Rare success against trafficking
Thailand sentences a Cambodian woman to 50 years in jail for trafficking eight women.
A Cambodian woman in Thailand who procured underage women for brothels in Malaysia has been convicted of human trafficking by a Thai court, a verdict hailed as a breakthrough in Asia's uphill struggle against the practice.
The woman, Mrs. Khunthea, was jailed two weeks ago for 50 years for trafficking eight Cambodian women who said they were offered jobs selling clothes and noodles in Bangkok. Instead, they were sold into brothels in Malaysia, where they were later detained by police for illegal entry.
UN officials who facilitated the case said it involved extensive cross-border cooperation between prosecutors, police, and other state agencies. In the past, similar investigations have run aground over conflicting national laws and definitions of trafficking victims. Many Asian countries deem those who enter illegally as criminals, whatever their circumstance.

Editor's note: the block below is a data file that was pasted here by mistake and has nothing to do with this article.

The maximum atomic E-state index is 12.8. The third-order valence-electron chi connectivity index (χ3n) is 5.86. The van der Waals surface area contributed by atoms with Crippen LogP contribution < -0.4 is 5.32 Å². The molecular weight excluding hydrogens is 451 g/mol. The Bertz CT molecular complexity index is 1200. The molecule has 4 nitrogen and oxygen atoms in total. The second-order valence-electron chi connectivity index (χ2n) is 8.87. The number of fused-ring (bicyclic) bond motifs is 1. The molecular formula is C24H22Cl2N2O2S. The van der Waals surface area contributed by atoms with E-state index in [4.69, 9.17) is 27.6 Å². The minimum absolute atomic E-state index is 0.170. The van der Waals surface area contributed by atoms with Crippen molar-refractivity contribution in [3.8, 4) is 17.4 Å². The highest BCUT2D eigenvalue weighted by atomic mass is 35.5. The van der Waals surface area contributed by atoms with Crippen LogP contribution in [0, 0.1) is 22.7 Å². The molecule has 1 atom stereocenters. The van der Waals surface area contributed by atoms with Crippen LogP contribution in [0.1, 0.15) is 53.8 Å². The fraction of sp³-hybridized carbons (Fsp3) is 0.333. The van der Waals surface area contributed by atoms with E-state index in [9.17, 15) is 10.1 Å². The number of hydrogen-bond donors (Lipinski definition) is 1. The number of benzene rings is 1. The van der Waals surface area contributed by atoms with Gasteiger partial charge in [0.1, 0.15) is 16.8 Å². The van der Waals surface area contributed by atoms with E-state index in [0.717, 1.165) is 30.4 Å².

In the past, few trafficking cases here have resulted in convictions or tough sentences. But officials hope international pressure to curb the practice is finally beginning to show results.
"I think prosecutors and judges are beginning to sit up and take notice of trafficking crimes," says a Western diplomat. The sentence handed down to the Cambodian trafficker "was far longer than anything we've seen before in trafficking cases in Thailand."
Thailand has become the crossroads for an illicit trade that campaigners call a form of modern-day slavery. Every year tens of thousands of young men and women are sold into servitude in Southeast Asia, not only in the sex industry but also in manual and domestic labor. Traffickers prey on the ignorance of rural communities in Cambodia, Laos, and Burma (Myanmar), where migrant work is seen as a chance to escape poverty and conflict.